Dash and Yahoo Empower Cars With Local Search Engine
The Dash Express device, scheduled for release in California in the spring of 2007 and nationwide in the fall, boasts two-way connectivity to help keep map and traffic data timely.
Lost drivers may soon have a better chance of finding their destinations, thanks to a partnership announced today between Dash Navigation, makers of a wireless GPS navigation device, and Yahoo, the Avis of search engines, that brings local search to vehicles.
"When you use Yahoo Local search in your car, you will be amazed by the freedom that it delivers," said Dash Navigation CEO Paul Lego in a statement. "For the first time, drivers will be able to leave their homes knowing that they can easily find whatever they need -- right from their car. It's that simple."
As an example, the company suggests that "a Dash user who types 'croissants' will see a list of bakeries, cafes, and stores in the area that sell the pastry." (For some search terms, like "Starbucks," this may not be necessary in major cities since there's probably one within sight on any given block.)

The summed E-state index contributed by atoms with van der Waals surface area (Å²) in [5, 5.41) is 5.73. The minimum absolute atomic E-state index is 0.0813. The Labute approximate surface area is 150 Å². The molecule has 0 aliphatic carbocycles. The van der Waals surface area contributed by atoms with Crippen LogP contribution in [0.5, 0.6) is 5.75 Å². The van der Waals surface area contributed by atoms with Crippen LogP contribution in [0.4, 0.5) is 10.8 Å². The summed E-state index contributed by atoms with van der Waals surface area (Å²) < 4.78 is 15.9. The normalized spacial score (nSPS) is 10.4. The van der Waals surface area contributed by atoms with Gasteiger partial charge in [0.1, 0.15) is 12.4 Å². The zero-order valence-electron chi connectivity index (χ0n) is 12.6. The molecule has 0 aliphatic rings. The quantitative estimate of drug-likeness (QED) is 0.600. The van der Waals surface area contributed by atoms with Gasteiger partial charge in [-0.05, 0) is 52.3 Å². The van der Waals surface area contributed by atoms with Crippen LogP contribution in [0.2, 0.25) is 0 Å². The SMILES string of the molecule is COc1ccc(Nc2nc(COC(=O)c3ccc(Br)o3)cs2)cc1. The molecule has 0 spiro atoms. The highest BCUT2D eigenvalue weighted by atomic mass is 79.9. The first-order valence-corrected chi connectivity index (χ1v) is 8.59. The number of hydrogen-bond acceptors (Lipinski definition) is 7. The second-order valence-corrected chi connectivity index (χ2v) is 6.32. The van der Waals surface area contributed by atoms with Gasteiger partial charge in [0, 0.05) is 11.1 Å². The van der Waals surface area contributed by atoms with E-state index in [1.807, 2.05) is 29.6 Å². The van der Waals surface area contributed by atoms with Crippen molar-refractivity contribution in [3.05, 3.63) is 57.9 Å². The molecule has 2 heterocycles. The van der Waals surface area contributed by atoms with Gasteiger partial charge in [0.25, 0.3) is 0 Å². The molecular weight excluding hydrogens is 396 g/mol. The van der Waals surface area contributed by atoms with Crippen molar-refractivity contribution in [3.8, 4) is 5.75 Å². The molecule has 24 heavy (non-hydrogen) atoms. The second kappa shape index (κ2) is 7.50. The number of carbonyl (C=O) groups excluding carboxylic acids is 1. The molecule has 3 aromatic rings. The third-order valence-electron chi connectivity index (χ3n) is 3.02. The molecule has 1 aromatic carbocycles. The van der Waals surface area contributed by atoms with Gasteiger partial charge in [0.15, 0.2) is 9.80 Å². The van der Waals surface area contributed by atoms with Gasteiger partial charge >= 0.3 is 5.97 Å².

Whether users will set out without a destination in mind, trusting in Yahoo Local to lead them where they want to go remains to be seen. But the Dash Express device appears to offer some advantages over local search on a cell phone.
The Dash Express, scheduled for release in California in the spring of 2007 and nationwide in the fall, boasts two-way connectivity to help keep map and traffic data timely. This lets the device communicate anonymously with other Dash units to share car speeds and locations for the purpose of route planning and traffic avoidance.
And if you're the sort who tends to plan where you're going before getting into the car, you can send addresses to the Dash Express from your computer.
Though pricing has yet to be finalized, the Dash units are expected to cost between $600 and $800, along with monthly fee that's likely to be somewhere between $10 and $14.
Building A Mobile Business MindsetAmong 688 respondents, 46% have deployed mobile apps, with an additional 24% planning to in the next year. Soon all apps will look like mobile apps – and it's past time for those with no plans to get cracking.